Bertolt Brecht’s and Kurt Weill’s school opera Der Jasager will be performed today by Eszter Novák and students of the University of Theatre and Film Arts at the Budapest Festival Theatre. Zsolt Jankó conducts the Budapest Festival Orchestra.
The school opera goes back to the Japanese fable Tanikô, a play from the Nôh theatre. Weill composed Der Jasager in the first half of 1930, pausing only for the turbulent première of Aufstieg und Fall der Stadt Mahagonny on 9 March 1930. The term “school opera” gave Weill a number of possibilities for combining the concepts of “education” and “opera”: the opera teaches the composer – or a whole new generation of composers – to approach the operatic genre in a new way. But it is also a question of re-training the process of operatic performance, with the end goal of staging the work so naturally and simply that children become the ideal performers. And finally, Weill also considered “school operas” as meant for use in schools: “it is thus essential that a piece for schools should give children the opportunity to learn something, beyond the joy of making music.”
Kurt Weill’s and Bertolt Brecht’s Der Lindberghflug (also Der Ozeanflug / The Flight across the Ocean) was premièred 85 years ago, on 27 July 1929 at the Kurhaus Baden-Baden.
Aged just 26, Kurt Weill realised that radio offered the potential for a new genre of art. Subtitled ‘Radiolehrstück’ (teaching piece for radio), Der Lindberghflug was a product of this idea. It consists of 16 short sections, the shortest lasting barely a minute and the longest four minutes. The rapid alternation of soloists (narrator, tenor, baritone, bass), choir passages and instrumental interludes, as well as of styles – recitative, ‘sprechgesang’ (speech-song), baroque-style passages for choir, Weill’s typical bitter-sweet melodies – creates immense dramatic tension. It is not surprising that Weill also envisaged the work for stage.
Tonight at 9 p.m. (cet/cest): “Kurt Weill: American”, a 3-part series on Red River Radio by Michael Lasser.
From the programme: “To mark the 85th anniversary of Weill's best-know work, The Threepenny Opera, and the 15th anniversary of the Lotte Lenya Competition for young musical theater singers, Fascinatin' Rhythm host Michael Lasser will be joined by Kurt Weill Scholar and Foundation President Kim Kowalke for a series of three special programs that explore the composer's place in American popular music.”
Exactly 88 years after its world première, Kurt Weill’s Concerto for Violin and Winds will be performed by the ensemble mini on 11 June 2013 during their mini-Fest 2013, “Beethoven & Mahler, re-balanced”.
From the ensemble’s press release: “Joining them is Mister X, one of the finest violinists of our time. He has performed with the world's greatest artists and orchestras. BUT he is masked man, without a reputation or identity: no one knows who he is and no one will ever know who he is. His debut with ensemble mini reduces the appreciation of the soloist to the max, challenging the status quo and inviting us into a world where fame, prestige and hype are replaced by quality, purpose and meaning.”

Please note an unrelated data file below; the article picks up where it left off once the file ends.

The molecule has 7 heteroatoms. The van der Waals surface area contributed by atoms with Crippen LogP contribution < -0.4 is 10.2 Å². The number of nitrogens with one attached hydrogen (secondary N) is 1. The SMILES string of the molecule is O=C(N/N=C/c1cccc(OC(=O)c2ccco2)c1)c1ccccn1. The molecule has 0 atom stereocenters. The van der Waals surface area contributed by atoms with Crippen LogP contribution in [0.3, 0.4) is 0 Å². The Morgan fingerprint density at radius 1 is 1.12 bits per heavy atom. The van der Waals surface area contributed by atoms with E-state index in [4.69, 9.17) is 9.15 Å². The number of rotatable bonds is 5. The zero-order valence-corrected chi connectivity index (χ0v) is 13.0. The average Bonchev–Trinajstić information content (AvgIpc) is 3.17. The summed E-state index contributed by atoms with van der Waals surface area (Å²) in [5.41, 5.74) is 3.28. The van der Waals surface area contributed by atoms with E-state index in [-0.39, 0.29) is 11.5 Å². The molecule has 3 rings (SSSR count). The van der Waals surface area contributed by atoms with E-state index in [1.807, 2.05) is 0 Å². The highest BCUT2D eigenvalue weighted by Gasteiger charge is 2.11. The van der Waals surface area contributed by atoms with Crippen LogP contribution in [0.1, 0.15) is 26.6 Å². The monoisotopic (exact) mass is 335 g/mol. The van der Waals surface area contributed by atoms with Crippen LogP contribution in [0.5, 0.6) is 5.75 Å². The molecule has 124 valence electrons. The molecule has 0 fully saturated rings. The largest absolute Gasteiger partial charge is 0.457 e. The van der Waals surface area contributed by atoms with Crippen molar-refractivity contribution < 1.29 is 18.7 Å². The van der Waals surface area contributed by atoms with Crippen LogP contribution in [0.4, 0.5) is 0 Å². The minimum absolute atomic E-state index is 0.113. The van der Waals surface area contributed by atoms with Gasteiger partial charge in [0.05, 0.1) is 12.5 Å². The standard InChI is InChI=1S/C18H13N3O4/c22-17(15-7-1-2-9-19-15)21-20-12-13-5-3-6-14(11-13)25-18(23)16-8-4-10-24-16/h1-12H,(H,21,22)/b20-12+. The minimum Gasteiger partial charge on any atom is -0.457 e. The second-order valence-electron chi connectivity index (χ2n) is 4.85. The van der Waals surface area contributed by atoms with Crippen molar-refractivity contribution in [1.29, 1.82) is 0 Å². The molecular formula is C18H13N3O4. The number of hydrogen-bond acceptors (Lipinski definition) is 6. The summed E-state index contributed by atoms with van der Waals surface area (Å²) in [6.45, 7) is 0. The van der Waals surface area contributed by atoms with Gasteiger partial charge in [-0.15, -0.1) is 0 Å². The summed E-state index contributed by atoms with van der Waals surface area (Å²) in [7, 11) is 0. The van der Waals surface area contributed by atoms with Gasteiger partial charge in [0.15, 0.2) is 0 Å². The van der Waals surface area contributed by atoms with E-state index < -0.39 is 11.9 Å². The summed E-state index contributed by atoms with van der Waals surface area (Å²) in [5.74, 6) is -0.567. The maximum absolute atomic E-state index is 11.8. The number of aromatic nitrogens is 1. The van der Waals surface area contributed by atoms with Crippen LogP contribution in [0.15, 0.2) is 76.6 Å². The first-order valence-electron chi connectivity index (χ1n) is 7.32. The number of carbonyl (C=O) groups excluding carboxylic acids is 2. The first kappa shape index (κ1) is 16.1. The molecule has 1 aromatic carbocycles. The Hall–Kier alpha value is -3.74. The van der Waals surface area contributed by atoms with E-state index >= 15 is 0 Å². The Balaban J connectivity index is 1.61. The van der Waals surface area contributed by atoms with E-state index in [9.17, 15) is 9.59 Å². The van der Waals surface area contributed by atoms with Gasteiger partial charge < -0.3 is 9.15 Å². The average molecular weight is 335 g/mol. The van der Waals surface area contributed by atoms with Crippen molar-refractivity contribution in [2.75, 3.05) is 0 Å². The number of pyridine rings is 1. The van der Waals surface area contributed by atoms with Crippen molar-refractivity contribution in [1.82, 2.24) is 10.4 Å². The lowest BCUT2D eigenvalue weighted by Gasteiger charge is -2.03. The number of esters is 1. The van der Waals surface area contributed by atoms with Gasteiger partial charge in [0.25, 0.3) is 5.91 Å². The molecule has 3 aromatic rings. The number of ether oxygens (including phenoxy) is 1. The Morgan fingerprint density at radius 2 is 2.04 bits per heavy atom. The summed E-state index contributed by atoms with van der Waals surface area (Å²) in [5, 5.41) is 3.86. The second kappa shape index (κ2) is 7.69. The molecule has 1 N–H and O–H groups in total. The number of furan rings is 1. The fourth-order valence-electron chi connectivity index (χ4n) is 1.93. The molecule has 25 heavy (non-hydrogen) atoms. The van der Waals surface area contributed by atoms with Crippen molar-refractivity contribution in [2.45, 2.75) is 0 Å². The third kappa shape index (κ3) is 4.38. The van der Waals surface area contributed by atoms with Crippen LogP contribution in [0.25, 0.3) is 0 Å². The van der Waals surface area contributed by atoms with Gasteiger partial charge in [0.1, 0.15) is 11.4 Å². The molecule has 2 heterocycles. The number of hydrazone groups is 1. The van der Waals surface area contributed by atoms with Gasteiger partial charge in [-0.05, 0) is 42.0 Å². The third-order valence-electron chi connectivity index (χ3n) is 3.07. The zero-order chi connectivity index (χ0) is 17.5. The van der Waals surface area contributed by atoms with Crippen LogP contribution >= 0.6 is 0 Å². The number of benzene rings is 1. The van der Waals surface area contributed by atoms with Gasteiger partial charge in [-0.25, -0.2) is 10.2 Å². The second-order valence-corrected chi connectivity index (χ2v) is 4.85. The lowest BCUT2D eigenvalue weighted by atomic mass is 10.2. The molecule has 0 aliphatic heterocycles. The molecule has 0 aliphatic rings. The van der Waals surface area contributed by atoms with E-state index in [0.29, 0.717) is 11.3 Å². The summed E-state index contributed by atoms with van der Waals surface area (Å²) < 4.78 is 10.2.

Also on the programme: Cliff Colnot’s chamber orchestral arrangement of Mahler’s Adagio of Symphony No. 10.
Watch the ensemble mini perform Mahler’s Symphony No. 9 in Klaus Simon’s arrangement:
Johnny Johnson marked Weill’s first contribution to the American musical theater. The anti-war musical opened in November 1936 on Broadway, where it enchanted audiences and critics alike. Lee Strasberg directed, and the cast included a young Elia Kazan.
In a poignant if unforeseen comment on the financial crisis in Greece, Kurt Weill’s opera The Rise and Fall of the City of Mahagonny comes to the Megaron in Athens tonight in the acclaimed production from Madrid’s Teatro Real.
Art mirrors reality once again. The Madrid performance was accompanied by a public sector strike, with uncollected rubbish lying in the streets of the capital.
It’s a historic day in Vienna, with the first ever performance of a Kurt Weill work at the Vienna State Opera.
Ingo Metzmacher conducts the Rise and Fall of the City of Mahagonny in a production by Jérôme Deschamps. Elisabeth Kulman, Angelika Kirchschlager and Christopher Ventris sing the lead roles.
See more at the Vienna State Opera website.
The Critical Report won First Prize for Book Design in Educational Folios and the score won Second Prize for Full Score Music Notesetting.
Congratulations to The Opera Group for their production of Kurt Weill’s Street Scene, now on at the Young Vic in London.
The Telegraph gave it four coveted stars: “If you want to see a theatre at full stretch and maximum throttle, head to the Young Vic, which is reviving its thrilling production of Kurt Weill’s 1947 ‘Broadway opera’, Street Scene.”
The production tours to Vienna and around the UK following its run in London. See the Opera Group website for dates and venues.
Here’s a snapshot from last week’s première of Kurt Weill’s Rise and Fall of the City of Mahagonny at the Bolshoi Theatre in Moscow.
The production by La Fura dels Baus came to Moscow fresh from its success at the Teatro Real in Madrid.
The banners read “Freedom for the Oligarchs” and “For a fair justice”.